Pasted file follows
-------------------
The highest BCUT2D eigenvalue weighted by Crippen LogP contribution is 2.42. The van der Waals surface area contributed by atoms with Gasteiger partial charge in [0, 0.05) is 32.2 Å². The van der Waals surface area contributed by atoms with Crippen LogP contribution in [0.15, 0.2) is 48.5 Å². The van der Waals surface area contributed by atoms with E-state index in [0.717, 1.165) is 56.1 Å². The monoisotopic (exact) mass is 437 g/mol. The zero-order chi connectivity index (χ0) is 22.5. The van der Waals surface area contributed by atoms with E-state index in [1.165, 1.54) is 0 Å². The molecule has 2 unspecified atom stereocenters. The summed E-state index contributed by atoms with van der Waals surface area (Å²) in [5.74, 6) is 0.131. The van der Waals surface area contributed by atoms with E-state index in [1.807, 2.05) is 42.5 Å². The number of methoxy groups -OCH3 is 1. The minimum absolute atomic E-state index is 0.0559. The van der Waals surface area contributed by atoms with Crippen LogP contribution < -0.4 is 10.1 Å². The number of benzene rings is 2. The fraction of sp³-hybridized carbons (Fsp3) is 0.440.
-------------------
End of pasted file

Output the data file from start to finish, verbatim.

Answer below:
The highest BCUT2D eigenvalue weighted by Crippen LogP contribution is 2.42. The van der Waals surface area contributed by atoms with Gasteiger partial charge in [0, 0.05) is 32.2 Å². The van der Waals surface area contributed by atoms with Crippen LogP contribution in [0.15, 0.2) is 48.5 Å². The van der Waals surface area contributed by atoms with E-state index in [0.717, 1.165) is 56.1 Å². The monoisotopic (exact) mass is 437 g/mol. The zero-order chi connectivity index (χ0) is 22.5. The van der Waals surface area contributed by atoms with E-state index in [1.165, 1.54) is 0 Å². The molecule has 2 unspecified atom stereocenters. The summed E-state index contributed by atoms with van der Waals surface area (Å²) in [5.74, 6) is 0.131. The van der Waals surface area contributed by atoms with E-state index in [1.807, 2.05) is 42.5 Å². The number of methoxy groups -OCH3 is 1. The minimum absolute atomic E-state index is 0.0559. The van der Waals surface area contributed by atoms with Crippen LogP contribution < -0.4 is 10.1 Å². The number of benzene rings is 2. The fraction of sp³-hybridized carbons (Fsp3) is 0.440.